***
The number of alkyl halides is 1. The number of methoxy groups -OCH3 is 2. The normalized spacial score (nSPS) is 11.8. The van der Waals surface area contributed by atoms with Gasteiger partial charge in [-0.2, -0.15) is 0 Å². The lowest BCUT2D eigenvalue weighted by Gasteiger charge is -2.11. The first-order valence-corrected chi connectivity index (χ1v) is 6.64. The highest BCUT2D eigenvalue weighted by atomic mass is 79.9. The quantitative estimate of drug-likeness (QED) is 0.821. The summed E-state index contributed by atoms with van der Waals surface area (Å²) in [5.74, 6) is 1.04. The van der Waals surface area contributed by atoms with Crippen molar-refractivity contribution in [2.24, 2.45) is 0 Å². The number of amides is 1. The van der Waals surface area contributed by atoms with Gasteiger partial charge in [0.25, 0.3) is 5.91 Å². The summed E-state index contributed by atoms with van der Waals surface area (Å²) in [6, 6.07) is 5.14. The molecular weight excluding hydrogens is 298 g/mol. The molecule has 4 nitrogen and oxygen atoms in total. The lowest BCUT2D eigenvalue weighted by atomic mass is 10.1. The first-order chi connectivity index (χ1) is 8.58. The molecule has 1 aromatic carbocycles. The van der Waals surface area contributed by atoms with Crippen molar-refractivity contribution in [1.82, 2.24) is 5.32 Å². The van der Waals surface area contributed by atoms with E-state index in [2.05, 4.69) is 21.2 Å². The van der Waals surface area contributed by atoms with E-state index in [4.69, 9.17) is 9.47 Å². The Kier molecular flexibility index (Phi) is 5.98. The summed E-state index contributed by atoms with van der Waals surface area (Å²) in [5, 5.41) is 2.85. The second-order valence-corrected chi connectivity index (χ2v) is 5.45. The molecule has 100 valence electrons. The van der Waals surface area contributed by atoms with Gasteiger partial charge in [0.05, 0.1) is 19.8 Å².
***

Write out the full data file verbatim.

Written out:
The number of alkyl halides is 1. The number of methoxy groups -OCH3 is 2. The normalized spacial score (nSPS) is 11.8. The van der Waals surface area contributed by atoms with Gasteiger partial charge in [-0.2, -0.15) is 0 Å². The lowest BCUT2D eigenvalue weighted by Gasteiger charge is -2.11. The first-order valence-corrected chi connectivity index (χ1v) is 6.64. The highest BCUT2D eigenvalue weighted by atomic mass is 79.9. The quantitative estimate of drug-likeness (QED) is 0.821. The summed E-state index contributed by atoms with van der Waals surface area (Å²) in [5.74, 6) is 1.04. The van der Waals surface area contributed by atoms with Crippen molar-refractivity contribution in [2.24, 2.45) is 0 Å². The number of amides is 1. The van der Waals surface area contributed by atoms with Gasteiger partial charge in [0.25, 0.3) is 5.91 Å². The summed E-state index contributed by atoms with van der Waals surface area (Å²) in [6, 6.07) is 5.14. The molecular weight excluding hydrogens is 298 g/mol. The molecule has 4 nitrogen and oxygen atoms in total. The lowest BCUT2D eigenvalue weighted by atomic mass is 10.1. The first-order chi connectivity index (χ1) is 8.58. The molecule has 1 aromatic carbocycles. The van der Waals surface area contributed by atoms with Crippen molar-refractivity contribution in [1.82, 2.24) is 5.32 Å². The van der Waals surface area contributed by atoms with E-state index in [2.05, 4.69) is 21.2 Å². The van der Waals surface area contributed by atoms with E-state index in [4.69, 9.17) is 9.47 Å². The Kier molecular flexibility index (Phi) is 5.98. The summed E-state index contributed by atoms with van der Waals surface area (Å²) in [5, 5.41) is 2.85. The second-order valence-corrected chi connectivity index (χ2v) is 5.45. The molecule has 100 valence electrons. The van der Waals surface area contributed by atoms with Gasteiger partial charge in [0.05, 0.1) is 19.8 Å².